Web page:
Paralympian Todd Nicholson cherishes role of Canada's chef de mission
2006 hockey champ wants to inspire next generation of athletes
December 18, 1987 was the night of Todd Nicholson's prom. It was supposed to be a night of promise for what was to come next and a rite of passage for the the students of Arnprior District High School just outside of Ottawa.
But on that night, all of the stories Nicholson had imagined for his life changed. He was in a single-car accident on his way home from prom that left him a paraplegic.
"I remember laying in my hospital bed and saying to my parents 'what the heck am I going to do with my life now?'" Nicholson recalls.
His parents didn't skip a beat.
"They said 'we don't know how and we don't know what but you'll do something. There's someone out there who will help us figure out what that is,'" Nicholson says.
There have been many who have helped Nicholson along the way — too many to name, he says. More than 30 years later, Nicholson is one of Canada's most decorated Paralympians, winning gold, silver and bronze medals along with two fourth-place finishes while competing in para ice hockey at five Games.
Now the 49-year-old is Canada's chef de mission in Pyeongchang, South Korea, leading the country's largest Winter Games delegation — 55 athletes — into the 2018 Paralympics.
"For me the Paralympics is a conduit to being able to contribute to society," he said "I've seen the value of sport and what I've been able to accomplish doing it."
Room for growth despite progress
Nicholson will never forget the first time he was presented his Team Canada jersey. It wasn't too long after his accident that he finished his first hockey World Cup tryout. He carries that same jersey with him to most speaking engagements to this day.
"Every time I pull that jersey out of my bag the hair on the back of my neck still stands up 30 years later," he said. "To be able to wear that maple leaf on your chest is something amazing."
Now Nicholson wants to use his experiences competing internationally to help motivate and inspire not only this year's team, but future Paralympians as well. He talks about what his first Games experience in Lillehammer was like, back when he says the Paralympics were somewhat of an afterthought to the Olympics.
"I have two memorable moments in those 1994 Games," he said. "Looking up into the stands and seeing my parents who traveled to watch. But then seeing they were two of six people who were in the stands."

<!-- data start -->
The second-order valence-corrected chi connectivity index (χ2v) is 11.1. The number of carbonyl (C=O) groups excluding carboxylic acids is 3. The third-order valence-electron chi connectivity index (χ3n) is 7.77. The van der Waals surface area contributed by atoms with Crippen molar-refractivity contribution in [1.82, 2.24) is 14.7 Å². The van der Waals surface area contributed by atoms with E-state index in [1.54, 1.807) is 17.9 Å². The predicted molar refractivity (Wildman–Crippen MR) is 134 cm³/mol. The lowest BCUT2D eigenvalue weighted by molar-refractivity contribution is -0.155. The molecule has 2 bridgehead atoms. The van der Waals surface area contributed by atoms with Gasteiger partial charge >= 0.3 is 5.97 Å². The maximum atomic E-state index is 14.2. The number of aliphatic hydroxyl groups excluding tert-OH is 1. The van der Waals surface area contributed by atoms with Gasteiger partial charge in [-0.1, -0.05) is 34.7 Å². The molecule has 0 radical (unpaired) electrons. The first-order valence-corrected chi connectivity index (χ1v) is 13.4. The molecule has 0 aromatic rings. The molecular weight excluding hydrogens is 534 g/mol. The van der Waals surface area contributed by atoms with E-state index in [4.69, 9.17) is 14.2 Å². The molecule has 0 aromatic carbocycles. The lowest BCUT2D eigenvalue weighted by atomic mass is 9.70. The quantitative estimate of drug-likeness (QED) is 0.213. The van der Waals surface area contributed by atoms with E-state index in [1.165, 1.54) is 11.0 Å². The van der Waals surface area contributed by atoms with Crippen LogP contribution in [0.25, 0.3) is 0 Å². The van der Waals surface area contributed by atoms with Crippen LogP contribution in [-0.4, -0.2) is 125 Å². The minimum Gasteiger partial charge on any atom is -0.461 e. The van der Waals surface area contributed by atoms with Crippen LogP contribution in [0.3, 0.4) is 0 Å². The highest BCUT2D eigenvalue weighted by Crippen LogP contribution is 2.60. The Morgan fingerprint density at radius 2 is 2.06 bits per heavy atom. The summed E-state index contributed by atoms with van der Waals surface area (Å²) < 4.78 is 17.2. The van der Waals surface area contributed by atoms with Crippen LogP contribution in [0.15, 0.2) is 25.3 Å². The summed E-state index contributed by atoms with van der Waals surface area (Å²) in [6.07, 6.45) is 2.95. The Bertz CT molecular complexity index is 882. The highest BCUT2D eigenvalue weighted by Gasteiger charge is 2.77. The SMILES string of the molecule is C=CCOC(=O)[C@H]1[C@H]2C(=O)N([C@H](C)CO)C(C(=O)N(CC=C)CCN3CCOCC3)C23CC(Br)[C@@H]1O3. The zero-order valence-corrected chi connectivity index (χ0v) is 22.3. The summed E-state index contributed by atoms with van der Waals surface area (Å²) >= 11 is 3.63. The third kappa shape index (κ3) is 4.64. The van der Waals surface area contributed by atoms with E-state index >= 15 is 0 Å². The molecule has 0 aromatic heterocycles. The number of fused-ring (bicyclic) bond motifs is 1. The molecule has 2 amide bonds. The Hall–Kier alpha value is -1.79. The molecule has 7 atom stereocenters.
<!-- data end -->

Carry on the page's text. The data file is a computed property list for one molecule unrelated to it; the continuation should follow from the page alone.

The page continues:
Fast-forward to his last Paralympic experience in Vancouver when he could barely find his parents in the sea of Canadian fans. The Games have grown but Nicholson knows the work isn't even close to being done.
"What we need to do now is ensure Canadians know who our athletes are," he says. "I never have to explain my sport anymore but I would love for the day I don't have to explain who my athletes are either."
Embracing the moment
Whether it's an athlete's first time or they've done this all before, Nicholson is doing everything he can to help them all remember what they're a part of.
Nicholson admits this might be the last time he takes part in a Paralympic opening ceremony and Games, and he isn't taking it for granted.
"You have to have fun and find joy and excitement in this. As much as this is a job and you're here to be successful, have fun doing it," he says.
As Canada's athletes, coaches and support staff prepare to enter the Olympic Stadium behind flag-bearer Brian McKeever, Nicholson points to it all being a culmination of hard work, resilience and courage.
"This is the pinnacle of their sport and everything they've tried to accomplish," he says.
It also marks the beginning of nine days of intense competition featuring upwards of 670 athletes from around the world. Eighty medals are up for grabs between cross-country skiing, biathlon, alpine skiing, wheelchair curling, hockey and snowboarding.
"It's time to go. They've worked so hard for this. Now is the time to shine," Nicholson says.